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LDO

Making some fruit liqueurs

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A while back, I picked up a book about making your own liqueurs at Half Price Books. Since I had some spare time and 4 half gallon Mason jars, I decided to try it out.

From left to right; blackberry, blueberry, cherry, and raspberry.

 

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I bought way too much fruit, but I'm out of big jars. I'll get more jars tomorrow and make more. One will be tutti frutti, then more blackberry and raspberry. I had to leave room in these jars for 3 cups of simple syrup,  which will be added in 2 weeks. I think that a shot of raspberry or blackberry would be perfect in a hot cup of Darjeeling tea on a cold morning. We'll see how it all works out.

 

 

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Very cool.  Keep us posted on how this turns out.

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Cheers Lee!

I read about the egg deal, so I looked here too.

Again, this stuff is right along the lines of what the wife's family,  and most other Europeans have done as well for centuries.  Conserving foodstuffs before the days of electricity.  Reap the fruits of nature, and preserve these for the winter months and beyond.

Meantime, after living many decades in Old Europe, there are still great ways to preserve the good things nature brings us, and marvel these in the deep winter.  Cheap, and fun too.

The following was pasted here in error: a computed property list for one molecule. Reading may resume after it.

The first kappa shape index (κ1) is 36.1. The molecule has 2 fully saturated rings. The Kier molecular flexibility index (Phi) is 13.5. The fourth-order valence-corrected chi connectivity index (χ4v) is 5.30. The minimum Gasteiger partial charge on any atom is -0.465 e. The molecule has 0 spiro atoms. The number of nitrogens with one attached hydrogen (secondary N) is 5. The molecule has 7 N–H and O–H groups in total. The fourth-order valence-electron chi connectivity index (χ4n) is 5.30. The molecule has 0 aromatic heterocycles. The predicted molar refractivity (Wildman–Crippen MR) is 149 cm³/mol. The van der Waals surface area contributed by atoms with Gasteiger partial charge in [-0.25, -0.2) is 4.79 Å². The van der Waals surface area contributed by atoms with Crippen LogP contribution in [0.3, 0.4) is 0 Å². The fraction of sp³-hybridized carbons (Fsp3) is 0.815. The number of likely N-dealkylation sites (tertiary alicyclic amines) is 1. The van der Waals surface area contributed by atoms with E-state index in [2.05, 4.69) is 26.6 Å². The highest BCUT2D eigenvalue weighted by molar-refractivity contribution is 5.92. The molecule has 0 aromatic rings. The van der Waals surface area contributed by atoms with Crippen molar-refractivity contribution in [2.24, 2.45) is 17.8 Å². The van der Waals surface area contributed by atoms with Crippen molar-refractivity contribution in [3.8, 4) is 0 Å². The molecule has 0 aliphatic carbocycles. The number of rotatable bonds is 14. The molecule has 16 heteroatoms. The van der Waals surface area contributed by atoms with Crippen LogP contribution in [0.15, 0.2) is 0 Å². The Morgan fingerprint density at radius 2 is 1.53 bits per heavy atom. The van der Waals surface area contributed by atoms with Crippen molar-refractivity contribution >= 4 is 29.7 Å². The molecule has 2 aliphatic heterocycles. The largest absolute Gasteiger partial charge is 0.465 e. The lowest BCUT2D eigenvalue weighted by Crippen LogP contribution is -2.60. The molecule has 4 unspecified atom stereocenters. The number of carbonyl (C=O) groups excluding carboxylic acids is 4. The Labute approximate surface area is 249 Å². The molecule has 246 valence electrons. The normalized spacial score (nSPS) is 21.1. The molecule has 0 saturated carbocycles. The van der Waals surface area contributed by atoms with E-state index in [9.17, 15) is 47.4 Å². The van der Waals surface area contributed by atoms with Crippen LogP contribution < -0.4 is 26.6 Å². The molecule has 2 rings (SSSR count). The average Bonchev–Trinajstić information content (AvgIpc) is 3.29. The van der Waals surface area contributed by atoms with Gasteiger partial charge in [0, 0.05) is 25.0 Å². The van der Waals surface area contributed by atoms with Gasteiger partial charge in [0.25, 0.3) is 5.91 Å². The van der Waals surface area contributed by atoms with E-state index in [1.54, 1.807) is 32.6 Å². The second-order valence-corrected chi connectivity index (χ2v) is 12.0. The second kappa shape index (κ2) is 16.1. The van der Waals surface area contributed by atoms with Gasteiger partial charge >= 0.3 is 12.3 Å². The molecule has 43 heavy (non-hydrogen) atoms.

I always wondered why lots of older type houses here have cellars that are not hermetically sealed from moisture.  The cellars are moist,  yep.  Make a pile of sand in a blocked off corner, cover up your glass jars of preserves with sand and occasionally some water spread over the top of the heap to keep the sand moist,  keeps stuff really cool and the goods last for years.

Lee,  just my question about the method you show is why the fruits are not kept out of daylight?  My experience, the fruits go into a glazed ceramic jar, being protected from light.  Please keep the stuff cool.

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They are under a dark towel now. The instructions say to keep the jars in a cool, dry place. I wonder if wrapping them in cloth, and setting them in a tray of water with a fan blowing on them would keep them cooler. I read about doing that when brewing beer at home. The water will wick up and the fan will make it evaporate fairly quickly, lowering the temp. I should try that.

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That's interesting , will you be distilling this  or is this a fermented wine type of drink ?

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It's just infusing vodka with fruit and adding sugar. Good as a shot or in a cocktail. Mix with more alcohol or in something like tea or with ginger ale, lemon-lime soda...the possibilities are endless.

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You know some Chocolatiers sell infused candies like this. Good luck with your experiment.